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User satisfaction as a priority

Good design is much more than the combination of functionality and aesthetics. A solution that is both functional and aesthetic is typically not yet a good solution, especially if it is not designed to seamlessly support the natural process flow of a user. It is very different to design a pair of smart glasses as a cool gadget or a pair of smart glasses for a worker who runs an eight-hour shift with it on a daily basis. Or take a bike: a bike does not become a good bike by adding functionality to a slick design, but a good bike is like an extension of the human body. Like a machine that converts the natural human rhythm into kilometer after kilometer, like it was an organic part of the cyclist.

User satisfaction as a priority

To be clear, functionality is very important, and a good designer should be absolutely obsessed about optimizing it. However, products do not just have to do their job. They may have to do their job – no matter what. Extreme exposure to harsh environments of dust, rain, salt, vibrations, sun or ice requires a very different design approach than a product for use in ambient climate conditions.
Whether a solution is a product or a service or a software interface – or a combination thereof – a good solution always supports the natural flow of existing processes, like they were organic parts thereof.
Naturally, aesthetics are a very important part of good solutions. Good solutions create good user experiences and therefore have to support the user’s satisfaction – also visually. Here again, a good solution is a solution that upgrades the user in his environment and that enhances a user’s experience, including his interactions with others, and the process flow he is part of. Good solutions have to enhance the experience of a user in a given process, and the best solutions are like an organic part of an intuitive process flow of a user, like they were a natural part of life.

Car of the future reevaluated

Take another example of a design challenge that has enormous relevance for the future: the design of a self-driving car’s interior. At the moment, car manufacturers are thinking of a self-driving car as a conventional car that can also drive without requiring the permanent attention of the driver. The main job of a conventional car is to give the driver driving pleasure while offering comfort to the passengers. To date, the ability of a car to accelerate powerfully is seen as a key attribute of driving pleasure. Acceleration power is therefore also very strongly correlated with the price of a car and hence with the margin that car manufacturers generate on selling cars. One could therefore say that the factual main job-to-be-done is to give the driver the illusion of controlled superpowers, to enable him/her to move fast and forcefully over longer distances.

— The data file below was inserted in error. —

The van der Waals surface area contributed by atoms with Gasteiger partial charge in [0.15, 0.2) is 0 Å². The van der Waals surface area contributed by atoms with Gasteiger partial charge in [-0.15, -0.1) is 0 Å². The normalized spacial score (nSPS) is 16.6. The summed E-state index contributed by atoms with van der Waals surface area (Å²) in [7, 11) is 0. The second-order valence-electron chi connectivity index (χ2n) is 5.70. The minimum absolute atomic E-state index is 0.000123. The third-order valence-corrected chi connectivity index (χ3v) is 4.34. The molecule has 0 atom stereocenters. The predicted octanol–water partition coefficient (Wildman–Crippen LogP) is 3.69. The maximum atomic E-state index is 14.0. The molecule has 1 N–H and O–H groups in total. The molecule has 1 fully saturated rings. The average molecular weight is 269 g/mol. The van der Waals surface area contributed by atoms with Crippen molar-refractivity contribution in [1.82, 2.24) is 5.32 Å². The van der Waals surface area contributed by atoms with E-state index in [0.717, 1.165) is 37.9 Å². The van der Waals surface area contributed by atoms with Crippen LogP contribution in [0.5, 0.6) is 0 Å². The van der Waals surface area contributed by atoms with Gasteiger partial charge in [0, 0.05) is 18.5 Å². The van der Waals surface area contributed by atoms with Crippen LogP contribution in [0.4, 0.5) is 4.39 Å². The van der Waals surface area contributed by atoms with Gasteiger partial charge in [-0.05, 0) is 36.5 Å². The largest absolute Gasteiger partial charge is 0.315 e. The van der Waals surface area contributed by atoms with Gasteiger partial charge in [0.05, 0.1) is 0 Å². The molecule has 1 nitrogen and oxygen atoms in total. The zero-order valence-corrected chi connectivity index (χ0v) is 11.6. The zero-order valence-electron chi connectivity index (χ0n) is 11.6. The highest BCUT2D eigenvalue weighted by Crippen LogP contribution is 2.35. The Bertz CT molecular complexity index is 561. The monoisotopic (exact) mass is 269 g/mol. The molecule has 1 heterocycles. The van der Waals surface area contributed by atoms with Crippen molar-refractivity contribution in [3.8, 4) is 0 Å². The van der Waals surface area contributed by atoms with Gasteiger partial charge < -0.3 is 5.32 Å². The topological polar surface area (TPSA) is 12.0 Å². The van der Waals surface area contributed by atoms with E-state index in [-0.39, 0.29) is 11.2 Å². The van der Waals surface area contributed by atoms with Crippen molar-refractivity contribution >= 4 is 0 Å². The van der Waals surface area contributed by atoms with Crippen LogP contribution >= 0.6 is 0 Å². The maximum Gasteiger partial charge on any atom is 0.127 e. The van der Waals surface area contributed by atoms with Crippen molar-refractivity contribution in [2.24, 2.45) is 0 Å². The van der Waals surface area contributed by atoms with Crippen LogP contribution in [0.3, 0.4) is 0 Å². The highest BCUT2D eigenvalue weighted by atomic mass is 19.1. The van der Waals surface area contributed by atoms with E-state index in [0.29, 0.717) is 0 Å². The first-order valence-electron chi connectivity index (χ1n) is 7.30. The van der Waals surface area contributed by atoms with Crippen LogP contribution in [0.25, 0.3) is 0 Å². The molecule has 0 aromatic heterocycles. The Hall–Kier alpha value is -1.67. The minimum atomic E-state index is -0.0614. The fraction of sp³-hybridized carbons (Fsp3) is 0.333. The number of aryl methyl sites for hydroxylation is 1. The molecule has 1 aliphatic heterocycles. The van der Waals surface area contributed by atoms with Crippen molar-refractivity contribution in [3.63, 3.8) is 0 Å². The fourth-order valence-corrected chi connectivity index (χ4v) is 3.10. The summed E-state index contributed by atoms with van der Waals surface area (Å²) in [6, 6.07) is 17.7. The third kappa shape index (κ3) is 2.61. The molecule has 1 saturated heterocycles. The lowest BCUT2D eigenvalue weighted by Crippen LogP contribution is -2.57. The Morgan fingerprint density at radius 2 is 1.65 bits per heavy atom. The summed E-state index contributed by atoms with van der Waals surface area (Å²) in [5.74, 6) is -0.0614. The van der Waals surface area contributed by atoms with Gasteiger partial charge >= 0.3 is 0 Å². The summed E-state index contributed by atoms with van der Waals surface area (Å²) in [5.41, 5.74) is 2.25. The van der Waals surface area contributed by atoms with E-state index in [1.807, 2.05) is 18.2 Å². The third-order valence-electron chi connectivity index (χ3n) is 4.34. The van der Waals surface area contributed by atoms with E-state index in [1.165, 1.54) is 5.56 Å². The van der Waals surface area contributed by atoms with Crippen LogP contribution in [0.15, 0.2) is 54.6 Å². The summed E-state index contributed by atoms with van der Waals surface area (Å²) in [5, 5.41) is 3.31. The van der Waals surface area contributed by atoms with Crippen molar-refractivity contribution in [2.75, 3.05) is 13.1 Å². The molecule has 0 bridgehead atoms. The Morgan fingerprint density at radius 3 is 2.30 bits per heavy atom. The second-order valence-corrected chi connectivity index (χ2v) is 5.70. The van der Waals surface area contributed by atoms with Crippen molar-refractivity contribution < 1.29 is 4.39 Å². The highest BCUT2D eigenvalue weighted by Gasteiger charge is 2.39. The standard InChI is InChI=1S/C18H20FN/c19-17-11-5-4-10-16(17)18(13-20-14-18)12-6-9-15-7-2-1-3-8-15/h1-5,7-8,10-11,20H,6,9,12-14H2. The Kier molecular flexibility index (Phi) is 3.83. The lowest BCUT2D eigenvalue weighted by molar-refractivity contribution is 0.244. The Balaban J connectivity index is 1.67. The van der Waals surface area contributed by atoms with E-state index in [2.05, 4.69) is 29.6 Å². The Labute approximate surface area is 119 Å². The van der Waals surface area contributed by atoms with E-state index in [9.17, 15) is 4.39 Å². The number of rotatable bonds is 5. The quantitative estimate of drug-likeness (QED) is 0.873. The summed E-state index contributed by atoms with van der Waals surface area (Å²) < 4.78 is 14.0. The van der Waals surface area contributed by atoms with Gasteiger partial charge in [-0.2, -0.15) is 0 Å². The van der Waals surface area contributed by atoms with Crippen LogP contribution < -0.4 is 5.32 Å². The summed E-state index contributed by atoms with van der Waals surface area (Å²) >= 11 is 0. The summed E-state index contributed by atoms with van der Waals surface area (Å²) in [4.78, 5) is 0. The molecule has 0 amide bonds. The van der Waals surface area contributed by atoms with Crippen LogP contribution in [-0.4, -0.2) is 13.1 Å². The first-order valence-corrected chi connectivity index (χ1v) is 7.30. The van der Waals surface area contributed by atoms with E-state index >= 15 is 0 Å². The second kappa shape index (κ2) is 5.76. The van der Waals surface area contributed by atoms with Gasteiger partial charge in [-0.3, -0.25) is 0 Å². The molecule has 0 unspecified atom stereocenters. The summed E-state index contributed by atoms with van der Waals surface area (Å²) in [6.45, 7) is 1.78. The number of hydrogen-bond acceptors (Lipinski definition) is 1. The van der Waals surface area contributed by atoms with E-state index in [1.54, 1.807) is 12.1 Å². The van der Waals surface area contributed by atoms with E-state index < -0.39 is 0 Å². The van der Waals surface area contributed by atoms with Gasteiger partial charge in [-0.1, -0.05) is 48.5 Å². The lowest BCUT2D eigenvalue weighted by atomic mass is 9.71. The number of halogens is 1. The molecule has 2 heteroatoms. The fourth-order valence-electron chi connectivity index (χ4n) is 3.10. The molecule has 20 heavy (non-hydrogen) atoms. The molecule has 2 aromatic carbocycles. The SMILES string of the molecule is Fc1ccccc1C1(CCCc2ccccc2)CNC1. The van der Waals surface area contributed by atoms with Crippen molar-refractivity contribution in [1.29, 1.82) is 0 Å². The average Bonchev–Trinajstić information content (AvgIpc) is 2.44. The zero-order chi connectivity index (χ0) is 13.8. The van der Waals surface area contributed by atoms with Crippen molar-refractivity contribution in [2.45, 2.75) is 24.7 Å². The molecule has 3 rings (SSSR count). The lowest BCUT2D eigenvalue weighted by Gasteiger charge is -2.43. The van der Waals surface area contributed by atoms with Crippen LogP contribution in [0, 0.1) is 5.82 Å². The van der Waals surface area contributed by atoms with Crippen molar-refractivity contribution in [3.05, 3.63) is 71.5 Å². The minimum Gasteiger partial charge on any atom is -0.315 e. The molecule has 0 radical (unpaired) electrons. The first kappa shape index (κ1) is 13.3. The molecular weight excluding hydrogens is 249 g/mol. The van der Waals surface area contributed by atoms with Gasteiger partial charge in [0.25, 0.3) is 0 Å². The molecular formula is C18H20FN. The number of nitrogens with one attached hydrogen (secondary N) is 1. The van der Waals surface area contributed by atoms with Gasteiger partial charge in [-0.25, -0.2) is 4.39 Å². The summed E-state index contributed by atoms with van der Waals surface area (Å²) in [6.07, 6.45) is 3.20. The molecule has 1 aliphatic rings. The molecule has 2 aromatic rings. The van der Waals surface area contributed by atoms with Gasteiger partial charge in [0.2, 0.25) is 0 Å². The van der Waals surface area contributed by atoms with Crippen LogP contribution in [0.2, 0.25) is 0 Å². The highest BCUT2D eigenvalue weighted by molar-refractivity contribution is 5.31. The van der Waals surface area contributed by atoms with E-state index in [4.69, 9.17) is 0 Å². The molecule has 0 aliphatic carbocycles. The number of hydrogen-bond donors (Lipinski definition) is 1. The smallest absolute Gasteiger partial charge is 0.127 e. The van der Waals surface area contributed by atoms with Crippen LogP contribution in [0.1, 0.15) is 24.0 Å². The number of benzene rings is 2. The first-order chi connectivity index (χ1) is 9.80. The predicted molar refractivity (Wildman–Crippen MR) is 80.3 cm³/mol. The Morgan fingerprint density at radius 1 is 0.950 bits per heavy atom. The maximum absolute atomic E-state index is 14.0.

If you think of an advanced, truly autonomous, self-driving car as a living space during which you spend the time needed to get from point A to point B, acceleration power is a factor that is rather not wished. Instead, a self-driven car should enable you to do all kinds of things, except enjoying the activity of driving itself, as you are not the driver anymore. The jobs-to-be-done of a self-driving car are substantially different from a conventional car: they include the prevention of car sickness, the enablement of work, entertainment, relaxation, and video communication – just to name a few. Perhaps you want to be able to stand, walk, enjoy a hot meal, or exercise. You certainly want to be able to sit, lie, and sleep. You want to give your car simple instructions such as: “Leave the highway for the next restaurant”, or: “Wake me up 10 minutes before arrival.”

User needs determine design solutions

It is crucial for a designer to totally re-think the design requirements around a very new future user experience. It is not unreasonable to expect that newcomers to the car industry could shake it up like the iPhone shook up the traditional mobile phone industry. The key reason is simply that relevant new functionalities could be so numerous that the classic core competency of car manufacturers of enabling comfortable or dynamic driving will only play a minor role in future mobility. The enablement of actually spending quality-time in a car by doing all sorts of things will be the main value driver of the car industry of the future. This will be made possible by a substantial increase in a car’s functionality, i.e. the jobs-to-be-done of a car that is self-driven versus driver-driven will increase significantly, and the enhanced functionality will be a major differentiator for car manufacturers.
Designers should always be ready for deeply transformational design solutions that reach far beyond incremental product renewals.
Needless to say, but the client reality is often different and by far less transformational, as certain best practices, brand identities, and sticky user habits suggest that gradual product evolutions are businesswise less risky than rapid revolutions. However, the expected rise of the autonomous car industry is an example of dramatic shifts in user experience, and hence the car industry is very likely to face unconventional competition from newcomers – implying that larger design steps are needed to accommodate the new needs of the user.